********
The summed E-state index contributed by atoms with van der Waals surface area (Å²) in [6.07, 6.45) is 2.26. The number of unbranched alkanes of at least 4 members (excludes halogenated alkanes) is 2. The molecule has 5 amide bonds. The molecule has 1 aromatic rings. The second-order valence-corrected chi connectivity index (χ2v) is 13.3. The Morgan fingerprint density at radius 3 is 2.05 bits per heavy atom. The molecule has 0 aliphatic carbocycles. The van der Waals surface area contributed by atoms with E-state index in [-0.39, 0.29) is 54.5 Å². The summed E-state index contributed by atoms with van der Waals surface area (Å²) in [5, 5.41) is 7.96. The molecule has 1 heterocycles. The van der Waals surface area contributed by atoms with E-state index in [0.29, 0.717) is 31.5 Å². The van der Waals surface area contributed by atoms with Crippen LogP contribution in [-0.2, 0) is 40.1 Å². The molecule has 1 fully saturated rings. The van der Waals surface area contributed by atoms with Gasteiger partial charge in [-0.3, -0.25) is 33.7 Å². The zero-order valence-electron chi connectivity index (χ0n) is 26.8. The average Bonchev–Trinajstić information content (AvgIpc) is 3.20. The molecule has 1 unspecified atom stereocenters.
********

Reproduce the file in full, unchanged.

The summed E-state index contributed by atoms with van der Waals surface area (Å²) in [6.07, 6.45) is 2.26. The number of unbranched alkanes of at least 4 members (excludes halogenated alkanes) is 2. The molecule has 5 amide bonds. The molecule has 1 aromatic rings. The second-order valence-corrected chi connectivity index (χ2v) is 13.3. The Morgan fingerprint density at radius 3 is 2.05 bits per heavy atom. The molecule has 0 aliphatic carbocycles. The van der Waals surface area contributed by atoms with E-state index in [-0.39, 0.29) is 54.5 Å². The summed E-state index contributed by atoms with van der Waals surface area (Å²) in [5, 5.41) is 7.96. The molecule has 1 heterocycles. The van der Waals surface area contributed by atoms with E-state index in [0.29, 0.717) is 31.5 Å². The van der Waals surface area contributed by atoms with Crippen LogP contribution in [-0.2, 0) is 40.1 Å². The molecule has 1 fully saturated rings. The van der Waals surface area contributed by atoms with Gasteiger partial charge in [-0.3, -0.25) is 33.7 Å². The zero-order valence-electron chi connectivity index (χ0n) is 26.8. The average Bonchev–Trinajstić information content (AvgIpc) is 3.20. The molecule has 1 unspecified atom stereocenters.